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5 Solopreneur Mindset Shifts and Why They're Critical to Your Success As a solopreneur, don't reinvent the wheel or start from scratch. You are here because you have two things: an idea and passion.

By Rob Tillman Edited by Micah Zimmerman

Key Takeaways

  • Understanding the important yet subtle difference between being wrong and failing is pivotal when embarking on your solopreneur journey.
  • The truth about building a business is that it takes time. There is no overnight success in the world of solopreneurs.

Opinions expressed by Entrepreneur contributors are their own.

In my work with solopreneurs, I've found nothing more challenging to their success than mindset. All the skills, talent, education, experience and credentials have rarely been able to overcome consistent mindset obstacles. My experiences have shown that shifting mindsets is significantly more effective than trying to change yourself altogether.

There is a distinct difference between a shift and a change. A shift asks you to accept new information in order to grow. A change often asks you to completely disregard what you have spent your entire life building. The latter is not healthy, sustainable or helpful when looking to progress in the world.

Let's walk through five key lessons of becoming a successful solopreneur.

Related: 12 Things That Are Awesome About Being A Solopreneur

1. Wrong vs. failing

Understanding the important yet subtle difference between being wrong and failing is pivotal when embarking on your solopreneur journey. Being wrong is an inevitability that provides an opportunity to grow. Failing is when you allow those wrong turns to end your progress altogether.

I have advised solopreneurs and given keynote speeches on this subject, and developed a mindset reframe to disassociate being wrong with failure. This centers around the statement, "I was wrong (period)." The phrase often automatically fills you with embarrassment and shame and creates a desire to fight anything that positions you as "wrong." The simple mindset change you must focus on is removing the period and replacing it with two simple words: "and now…"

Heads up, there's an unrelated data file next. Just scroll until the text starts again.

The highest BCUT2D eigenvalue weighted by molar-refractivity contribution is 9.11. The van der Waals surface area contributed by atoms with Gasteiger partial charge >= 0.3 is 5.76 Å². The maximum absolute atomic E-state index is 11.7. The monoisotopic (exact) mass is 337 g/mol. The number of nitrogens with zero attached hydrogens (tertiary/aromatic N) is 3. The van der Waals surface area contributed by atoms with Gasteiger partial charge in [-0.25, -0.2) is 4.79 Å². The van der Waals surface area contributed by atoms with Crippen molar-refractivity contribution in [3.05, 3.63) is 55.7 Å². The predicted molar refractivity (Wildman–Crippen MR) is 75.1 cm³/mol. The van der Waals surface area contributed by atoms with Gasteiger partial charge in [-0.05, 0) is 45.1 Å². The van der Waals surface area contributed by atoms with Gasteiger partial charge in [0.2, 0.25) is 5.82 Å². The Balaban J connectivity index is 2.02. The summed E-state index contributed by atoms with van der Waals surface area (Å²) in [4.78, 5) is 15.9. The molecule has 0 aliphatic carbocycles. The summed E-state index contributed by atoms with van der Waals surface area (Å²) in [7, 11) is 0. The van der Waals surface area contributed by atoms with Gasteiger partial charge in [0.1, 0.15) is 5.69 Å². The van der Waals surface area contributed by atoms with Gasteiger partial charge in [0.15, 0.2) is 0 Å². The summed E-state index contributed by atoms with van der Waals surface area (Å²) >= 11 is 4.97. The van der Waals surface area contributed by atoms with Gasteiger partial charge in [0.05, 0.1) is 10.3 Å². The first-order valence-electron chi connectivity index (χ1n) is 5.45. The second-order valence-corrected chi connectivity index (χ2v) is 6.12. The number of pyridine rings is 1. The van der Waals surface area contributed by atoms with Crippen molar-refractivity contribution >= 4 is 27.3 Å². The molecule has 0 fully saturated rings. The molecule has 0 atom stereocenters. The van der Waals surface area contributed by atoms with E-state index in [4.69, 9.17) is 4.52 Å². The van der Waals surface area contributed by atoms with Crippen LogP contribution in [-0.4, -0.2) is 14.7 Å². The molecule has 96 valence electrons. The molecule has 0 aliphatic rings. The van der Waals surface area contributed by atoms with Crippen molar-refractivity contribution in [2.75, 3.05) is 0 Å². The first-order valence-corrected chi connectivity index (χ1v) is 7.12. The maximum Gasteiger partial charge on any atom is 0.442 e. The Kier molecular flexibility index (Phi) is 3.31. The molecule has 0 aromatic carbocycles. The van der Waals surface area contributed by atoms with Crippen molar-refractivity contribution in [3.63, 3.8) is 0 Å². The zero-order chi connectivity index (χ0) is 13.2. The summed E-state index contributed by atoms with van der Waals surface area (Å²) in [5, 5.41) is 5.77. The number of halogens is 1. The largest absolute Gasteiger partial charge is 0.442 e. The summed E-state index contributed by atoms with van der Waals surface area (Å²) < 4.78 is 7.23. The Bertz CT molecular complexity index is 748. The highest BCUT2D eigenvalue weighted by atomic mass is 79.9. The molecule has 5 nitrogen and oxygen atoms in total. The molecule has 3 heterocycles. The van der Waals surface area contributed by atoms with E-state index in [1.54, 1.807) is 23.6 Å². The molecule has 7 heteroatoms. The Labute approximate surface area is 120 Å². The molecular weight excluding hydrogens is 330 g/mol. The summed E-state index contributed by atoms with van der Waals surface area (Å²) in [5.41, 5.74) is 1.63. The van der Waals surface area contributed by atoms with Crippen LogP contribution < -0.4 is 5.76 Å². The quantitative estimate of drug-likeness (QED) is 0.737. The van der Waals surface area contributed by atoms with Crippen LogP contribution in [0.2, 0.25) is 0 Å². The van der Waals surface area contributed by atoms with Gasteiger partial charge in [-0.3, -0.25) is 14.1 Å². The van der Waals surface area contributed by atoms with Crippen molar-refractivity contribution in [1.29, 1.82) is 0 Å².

Suddenly, this lets you know that an error is not a failure, just a temporary misstep that brings a valuable lesson. This removal of the period and its finality allows your mindset to see being wrong as an opportunity to take the next step. "I was wrong, and now I will [insert my next action]." A shift may sound small, but it will unlock you to reach the next level, while a change may do nothing but hold you back or slow you down.

Related: 4 Differences Between Solopreneurs and an Entrepreneur Working Alone

2. First-time success is a myth

No solopreneur gets things right the first time, every time, and nor should you expect yourself to. This often stems from the stereotypical working world and company standards. You associate a job with being employed to return results.

You have a particular skill set that makes you valuable, and you are expected to deliver on them every time. In the world of solopreneurs, you are building something new from scratch. With each new day, you learn a new skill and walk a new path. If everything seems to be going perfectly at the first time of asking, go back and look again. Success is iterative, not straight line.

Related: 4 Ways To Avoid Loneliness as a Solopreneur